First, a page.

TB: How would you summarise your personal experience as a Washington correspondent during this historic election?
RG: Hard work. I followed the candidates at least intermittently for two years–long before they formally declared that they were running. From January 2008 it was utterly frenetic.
John McCain was more fun to cover than Barack Obama. He would chat for hours in the back of the bus, tell bad jokes, wander off-message, hold small rallies and knock off in time for a civilised dinner. Obama, by contrast, seldom answered questions, never said anything unscripted and held enormous rallies on freezing fairgrounds that would drag on past mid-night. Of course, the things that made McCain more fun to report on also made it pretty obvious that he was going to lose.
But he would have lost even if he had been a disciplined campaigner. George Bush has seriously tarnished the Republican brand. People felt it was time for a change. Given an unpopular war, a recession and financial collapse, a stick of celery with a Democratic label on it could have won. And McCain didn’t help his case by sounding clueless about economics.
TB: What would you say were the defining features of the Obama campaign?
RG: People wanted something new, and Obama had almost no track record at all. He spoke eloquently, but mostly in such general terms that people projected their own beliefs onto him. He has a knack for making people with conflicting views think he agrees with them.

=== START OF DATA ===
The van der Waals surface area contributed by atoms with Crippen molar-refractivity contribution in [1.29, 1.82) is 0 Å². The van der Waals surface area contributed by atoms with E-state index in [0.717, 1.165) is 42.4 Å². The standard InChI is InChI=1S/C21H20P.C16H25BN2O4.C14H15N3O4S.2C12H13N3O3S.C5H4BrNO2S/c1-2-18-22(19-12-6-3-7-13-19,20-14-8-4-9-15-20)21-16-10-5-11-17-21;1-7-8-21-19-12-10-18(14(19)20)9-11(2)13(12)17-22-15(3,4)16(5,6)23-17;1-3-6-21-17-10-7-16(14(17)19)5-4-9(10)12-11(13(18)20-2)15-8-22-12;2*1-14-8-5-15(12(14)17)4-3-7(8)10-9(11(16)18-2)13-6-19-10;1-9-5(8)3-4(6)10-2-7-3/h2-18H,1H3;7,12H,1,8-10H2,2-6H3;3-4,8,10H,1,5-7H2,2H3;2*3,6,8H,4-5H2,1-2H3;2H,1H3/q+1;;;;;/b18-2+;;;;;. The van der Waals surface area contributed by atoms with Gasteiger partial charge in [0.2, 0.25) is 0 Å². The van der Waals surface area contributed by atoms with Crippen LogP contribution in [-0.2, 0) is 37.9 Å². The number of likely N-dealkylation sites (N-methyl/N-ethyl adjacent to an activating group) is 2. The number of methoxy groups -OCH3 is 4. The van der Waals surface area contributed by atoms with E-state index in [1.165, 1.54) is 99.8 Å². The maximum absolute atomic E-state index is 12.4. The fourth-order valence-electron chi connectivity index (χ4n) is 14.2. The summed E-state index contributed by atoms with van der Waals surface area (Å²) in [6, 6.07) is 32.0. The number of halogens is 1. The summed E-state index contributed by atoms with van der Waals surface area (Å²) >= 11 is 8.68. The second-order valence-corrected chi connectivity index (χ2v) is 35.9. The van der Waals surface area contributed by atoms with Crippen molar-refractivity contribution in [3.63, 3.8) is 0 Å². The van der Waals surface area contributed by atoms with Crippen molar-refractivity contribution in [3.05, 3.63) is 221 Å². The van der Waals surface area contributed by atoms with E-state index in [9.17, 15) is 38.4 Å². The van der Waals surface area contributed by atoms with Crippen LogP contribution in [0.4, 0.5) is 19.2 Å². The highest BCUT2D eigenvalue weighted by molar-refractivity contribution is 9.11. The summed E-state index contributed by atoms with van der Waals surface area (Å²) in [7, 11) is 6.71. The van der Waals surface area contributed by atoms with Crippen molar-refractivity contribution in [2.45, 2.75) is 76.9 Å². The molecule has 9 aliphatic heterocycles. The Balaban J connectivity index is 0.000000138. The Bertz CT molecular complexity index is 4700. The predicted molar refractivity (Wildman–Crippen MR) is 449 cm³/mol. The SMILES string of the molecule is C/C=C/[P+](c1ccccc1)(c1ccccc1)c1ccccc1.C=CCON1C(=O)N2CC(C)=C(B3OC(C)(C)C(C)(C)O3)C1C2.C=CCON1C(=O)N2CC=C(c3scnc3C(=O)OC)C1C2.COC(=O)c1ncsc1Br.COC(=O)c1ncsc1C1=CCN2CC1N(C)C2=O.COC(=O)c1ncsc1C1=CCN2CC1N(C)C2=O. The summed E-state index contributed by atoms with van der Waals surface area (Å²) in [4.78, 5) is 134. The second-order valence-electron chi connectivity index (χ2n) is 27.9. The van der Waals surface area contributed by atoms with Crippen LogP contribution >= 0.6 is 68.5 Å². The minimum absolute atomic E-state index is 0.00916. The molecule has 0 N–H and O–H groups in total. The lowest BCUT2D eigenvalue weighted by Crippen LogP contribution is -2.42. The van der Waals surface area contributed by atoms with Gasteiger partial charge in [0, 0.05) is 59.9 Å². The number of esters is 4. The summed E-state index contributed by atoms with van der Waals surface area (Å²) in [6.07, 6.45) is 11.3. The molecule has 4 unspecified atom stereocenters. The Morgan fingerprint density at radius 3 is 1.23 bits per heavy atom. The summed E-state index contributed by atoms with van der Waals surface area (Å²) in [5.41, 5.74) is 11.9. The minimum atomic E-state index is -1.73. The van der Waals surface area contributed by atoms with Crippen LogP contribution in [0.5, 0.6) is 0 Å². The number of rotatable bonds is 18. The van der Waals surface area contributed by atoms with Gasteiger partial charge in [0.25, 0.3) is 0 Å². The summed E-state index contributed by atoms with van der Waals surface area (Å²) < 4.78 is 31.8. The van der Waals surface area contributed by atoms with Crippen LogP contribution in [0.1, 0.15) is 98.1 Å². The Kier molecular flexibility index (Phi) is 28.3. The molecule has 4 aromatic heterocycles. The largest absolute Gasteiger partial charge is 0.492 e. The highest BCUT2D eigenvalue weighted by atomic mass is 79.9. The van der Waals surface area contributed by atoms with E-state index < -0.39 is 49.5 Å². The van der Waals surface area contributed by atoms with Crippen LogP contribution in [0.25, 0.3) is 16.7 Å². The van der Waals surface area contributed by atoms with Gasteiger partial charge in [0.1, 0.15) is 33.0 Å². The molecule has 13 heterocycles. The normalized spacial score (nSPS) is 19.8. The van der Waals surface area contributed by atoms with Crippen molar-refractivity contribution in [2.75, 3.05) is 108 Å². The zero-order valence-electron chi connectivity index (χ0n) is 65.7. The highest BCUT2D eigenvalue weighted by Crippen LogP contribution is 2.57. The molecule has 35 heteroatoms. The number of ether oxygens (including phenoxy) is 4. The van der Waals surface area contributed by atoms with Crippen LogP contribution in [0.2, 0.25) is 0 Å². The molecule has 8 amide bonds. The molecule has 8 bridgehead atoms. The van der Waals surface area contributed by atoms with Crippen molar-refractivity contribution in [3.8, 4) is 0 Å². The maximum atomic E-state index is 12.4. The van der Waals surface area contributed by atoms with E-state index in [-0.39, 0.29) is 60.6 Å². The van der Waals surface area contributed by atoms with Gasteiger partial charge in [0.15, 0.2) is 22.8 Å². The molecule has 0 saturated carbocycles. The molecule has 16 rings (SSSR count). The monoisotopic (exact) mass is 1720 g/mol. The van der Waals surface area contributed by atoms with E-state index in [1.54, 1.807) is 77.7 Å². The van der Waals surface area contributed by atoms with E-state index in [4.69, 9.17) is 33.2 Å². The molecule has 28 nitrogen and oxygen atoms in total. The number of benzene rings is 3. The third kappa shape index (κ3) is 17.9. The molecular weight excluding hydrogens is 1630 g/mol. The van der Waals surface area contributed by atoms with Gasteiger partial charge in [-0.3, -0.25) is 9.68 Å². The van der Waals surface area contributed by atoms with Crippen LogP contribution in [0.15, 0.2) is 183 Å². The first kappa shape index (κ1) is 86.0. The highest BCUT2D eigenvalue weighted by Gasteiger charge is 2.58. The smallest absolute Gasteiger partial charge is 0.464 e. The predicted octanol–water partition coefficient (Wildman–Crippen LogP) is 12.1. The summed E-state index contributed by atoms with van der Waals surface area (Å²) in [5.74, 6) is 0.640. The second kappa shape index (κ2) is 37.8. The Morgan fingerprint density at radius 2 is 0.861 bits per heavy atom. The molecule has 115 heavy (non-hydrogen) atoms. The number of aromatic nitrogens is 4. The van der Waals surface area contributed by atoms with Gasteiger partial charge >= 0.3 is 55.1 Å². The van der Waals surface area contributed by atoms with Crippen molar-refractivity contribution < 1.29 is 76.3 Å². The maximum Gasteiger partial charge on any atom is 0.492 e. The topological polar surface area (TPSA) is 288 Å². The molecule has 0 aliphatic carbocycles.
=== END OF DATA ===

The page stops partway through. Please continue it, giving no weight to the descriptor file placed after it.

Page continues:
He also ran a brilliant ground campaign. I recall chatting to McCain’s people in North Carolina, who had barely mastered email, and contrasting them with the armies of earnest Obama-ites who were organising their door-knocking schedules via their own social networking site.
TB: Obama rose from obscurity to the Presidency almost within a single election cycle – is this typical of Washington politics, if not how do you explain it?
RG: It’s unprecedented. I can’t think of another president who has risen so fast from such obscurity. I don’t think he could have won the Democratic nomination without the internet. Hot new things go viral much quicker than they used to.
TB: What does this Inauguration mean to America, and to African Americans?
RG: I’ve talked to a lot of black southerners who grew up knowing they could get their house burned down if they tried to register to vote. Obviously, they’re elated.
TB: Do you feel the election and the Inauguration mark a significant shift in race relations in America, or is this a freak event?
RG: It’s a symptom of a steady improvement in race relations over the past half-century. I’d guess that Americans were ready to elect a black president 20 years ago. They just weren’t ready to vote for a buffoon like Jesse Jackson. So it’s not a freak event. Young Americans have relatively few hang-ups about race. Some older folk are still bigots, but their prejudices won’t outlive them.
TB: It’s often remarked that there is a paradoxically high level of expectation upon American Presidents given the limitations of the office – this seems especially true for Obama. Do you think he has a chance of living up to these expectations?